Written by Puño Estupendo
At the risk of letting the cat outta the bag here, I'm guessing that most of you realize that Friday the 13th Part IV is not the final chapter that it promised to be. This was the first of the 13th movies I saw in the theater and it holds a warm spot in my heart because of it. In a lot of ways, this really is the final chapter in the fact that the films that followed it in the series set the tone for what most people think of when they envision Friday the 13th. The cliche set-ups, the stupid kids, an undead Jason that just gets more and more ridiculous as each movie came out, but this one tried it's best to make up for the ridiculousness of it's 3-D predecessor and gain a little dignity as it thought it was closing up the franchise. I think it did. I think that if it had been the final film in the series people would have a completely different regard for the films and they wouldn't have ended up being such a joke.
I'm of the opinion that Friday the 13th Parts I and II are completely solid, awesome horror films. They're well made and not cliche at all. Younger or first-time viewers see them as having all of the cliches, but should realize that some of those formulas weren't so played out when those movies hit. Those are two of the horror films of the time period that created (what came to be) the formula because so many people ripped them off. I still think that if the series had stopped here, people would have some jokes about the third movie being pretty hokey, but rave about the series overall and not with their tongue in cheek.
Breaking from the mold it had set, The Final Chapter centers around the Jarvis family: a single mom and her two children, a son and a daughter. Sure, the daughter Trish is a cute blonde teenager (somebody has to be) but her little brother Tommy (played by Corey Feldman no less!) adds an element that hasn't appeared in the series before this: kids in the firing line. Tommy isn't a party-ready teen looking to get some; he's a 12-year-old kid with a talent for making masks. Even by today's standards that isn't something we're used to seeing. You get a bunch of young twenty-something actors and maybe a few older ones, but it's fairly rare to see a serial killer chasing a 12-year-old kid around.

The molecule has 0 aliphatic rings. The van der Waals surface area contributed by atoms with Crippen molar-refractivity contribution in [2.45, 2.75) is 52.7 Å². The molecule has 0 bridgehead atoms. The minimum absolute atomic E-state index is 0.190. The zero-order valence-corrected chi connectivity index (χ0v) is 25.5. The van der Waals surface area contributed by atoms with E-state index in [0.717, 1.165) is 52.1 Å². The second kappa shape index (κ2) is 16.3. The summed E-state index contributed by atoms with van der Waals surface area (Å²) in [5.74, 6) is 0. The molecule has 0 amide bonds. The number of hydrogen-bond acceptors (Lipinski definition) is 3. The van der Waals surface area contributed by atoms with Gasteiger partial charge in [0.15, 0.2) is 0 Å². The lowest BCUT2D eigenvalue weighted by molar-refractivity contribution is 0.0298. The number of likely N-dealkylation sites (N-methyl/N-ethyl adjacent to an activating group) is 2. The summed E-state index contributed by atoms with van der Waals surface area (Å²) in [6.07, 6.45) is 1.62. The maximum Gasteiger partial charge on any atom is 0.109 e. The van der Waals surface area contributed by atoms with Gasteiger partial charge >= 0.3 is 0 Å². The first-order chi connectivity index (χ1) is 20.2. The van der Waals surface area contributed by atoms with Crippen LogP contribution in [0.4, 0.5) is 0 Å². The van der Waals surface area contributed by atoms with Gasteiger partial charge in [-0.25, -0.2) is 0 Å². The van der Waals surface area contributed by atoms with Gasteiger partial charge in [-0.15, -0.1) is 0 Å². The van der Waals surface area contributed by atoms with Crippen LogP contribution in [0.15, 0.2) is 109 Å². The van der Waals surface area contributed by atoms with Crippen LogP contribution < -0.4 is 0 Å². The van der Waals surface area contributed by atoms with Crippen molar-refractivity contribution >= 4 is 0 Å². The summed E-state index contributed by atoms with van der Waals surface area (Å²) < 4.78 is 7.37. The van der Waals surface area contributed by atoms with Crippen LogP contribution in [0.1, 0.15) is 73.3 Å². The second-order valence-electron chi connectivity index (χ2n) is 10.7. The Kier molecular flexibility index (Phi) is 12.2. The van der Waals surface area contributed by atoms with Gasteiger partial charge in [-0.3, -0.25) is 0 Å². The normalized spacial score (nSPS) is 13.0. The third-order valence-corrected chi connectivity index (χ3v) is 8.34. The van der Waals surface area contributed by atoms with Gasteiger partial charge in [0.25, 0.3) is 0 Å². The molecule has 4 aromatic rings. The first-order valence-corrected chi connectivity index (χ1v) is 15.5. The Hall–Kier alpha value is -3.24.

The house next door to the Jarvis' is hosting what you've come to expect. Filled with drunk horny teens, you immediately know that there's the cannon fodder you've been waiting for. This brings us to the real treat of the film, the return of the gore master who pioneered spectacular onscreen deaths, Tom Savini. His effects and outrageous creativity of all things horrific were a huge part of what made the original 13th such a phenomenon and to get him back for this installment was the best thing the filmmakers did here. The showdown between Jason and little Tommy at the end of the movie could not possibly have been as great without the skills of Savini. The man uses a machete like a paintbrush and his finished artworks are masterpieces on morbid canvases.
The Final Chapter isn't a great movie, but it still hits all the beats and it does so with a dignity that the rest of the series seemed to have lost after it. If you need it, there's even a bit of fun factor going not only because of the Corey Feldman factor, but a young pre-freakshow with his life Crispin Glover. There's flubs galore if you pay close attention, but the end pays off large. You may be jaded to onscreen killings by this point in cinema, but this finale is still something to behold.